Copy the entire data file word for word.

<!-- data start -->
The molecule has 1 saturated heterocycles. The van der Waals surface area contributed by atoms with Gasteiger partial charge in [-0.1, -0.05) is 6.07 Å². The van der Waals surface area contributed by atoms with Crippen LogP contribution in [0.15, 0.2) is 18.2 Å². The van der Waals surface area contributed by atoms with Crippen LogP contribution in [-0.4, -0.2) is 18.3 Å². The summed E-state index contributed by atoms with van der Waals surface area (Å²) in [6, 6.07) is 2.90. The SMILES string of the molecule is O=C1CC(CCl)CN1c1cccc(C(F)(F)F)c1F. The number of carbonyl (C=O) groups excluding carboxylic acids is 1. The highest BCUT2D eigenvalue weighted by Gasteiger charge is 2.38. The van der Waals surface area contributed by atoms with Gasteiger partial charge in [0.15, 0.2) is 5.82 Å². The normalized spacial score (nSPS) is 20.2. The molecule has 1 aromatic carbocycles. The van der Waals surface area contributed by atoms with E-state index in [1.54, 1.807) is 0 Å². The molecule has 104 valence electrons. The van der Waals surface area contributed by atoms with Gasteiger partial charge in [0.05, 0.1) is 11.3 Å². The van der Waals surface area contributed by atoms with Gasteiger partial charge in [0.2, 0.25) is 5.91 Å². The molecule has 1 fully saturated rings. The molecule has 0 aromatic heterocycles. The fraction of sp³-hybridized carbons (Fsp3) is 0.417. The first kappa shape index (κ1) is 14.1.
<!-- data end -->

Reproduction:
The molecule has 1 saturated heterocycles. The van der Waals surface area contributed by atoms with Gasteiger partial charge in [-0.1, -0.05) is 6.07 Å². The van der Waals surface area contributed by atoms with Crippen LogP contribution in [0.15, 0.2) is 18.2 Å². The van der Waals surface area contributed by atoms with Crippen LogP contribution in [-0.4, -0.2) is 18.3 Å². The summed E-state index contributed by atoms with van der Waals surface area (Å²) in [6, 6.07) is 2.90. The SMILES string of the molecule is O=C1CC(CCl)CN1c1cccc(C(F)(F)F)c1F. The number of carbonyl (C=O) groups excluding carboxylic acids is 1. The highest BCUT2D eigenvalue weighted by Gasteiger charge is 2.38. The van der Waals surface area contributed by atoms with Gasteiger partial charge in [0.15, 0.2) is 5.82 Å². The normalized spacial score (nSPS) is 20.2. The molecule has 1 aromatic carbocycles. The van der Waals surface area contributed by atoms with E-state index in [1.54, 1.807) is 0 Å². The molecule has 104 valence electrons. The van der Waals surface area contributed by atoms with Gasteiger partial charge in [0.05, 0.1) is 11.3 Å². The van der Waals surface area contributed by atoms with Gasteiger partial charge in [0.2, 0.25) is 5.91 Å². The molecule has 1 fully saturated rings. The molecule has 0 aromatic heterocycles. The fraction of sp³-hybridized carbons (Fsp3) is 0.417. The first kappa shape index (κ1) is 14.1.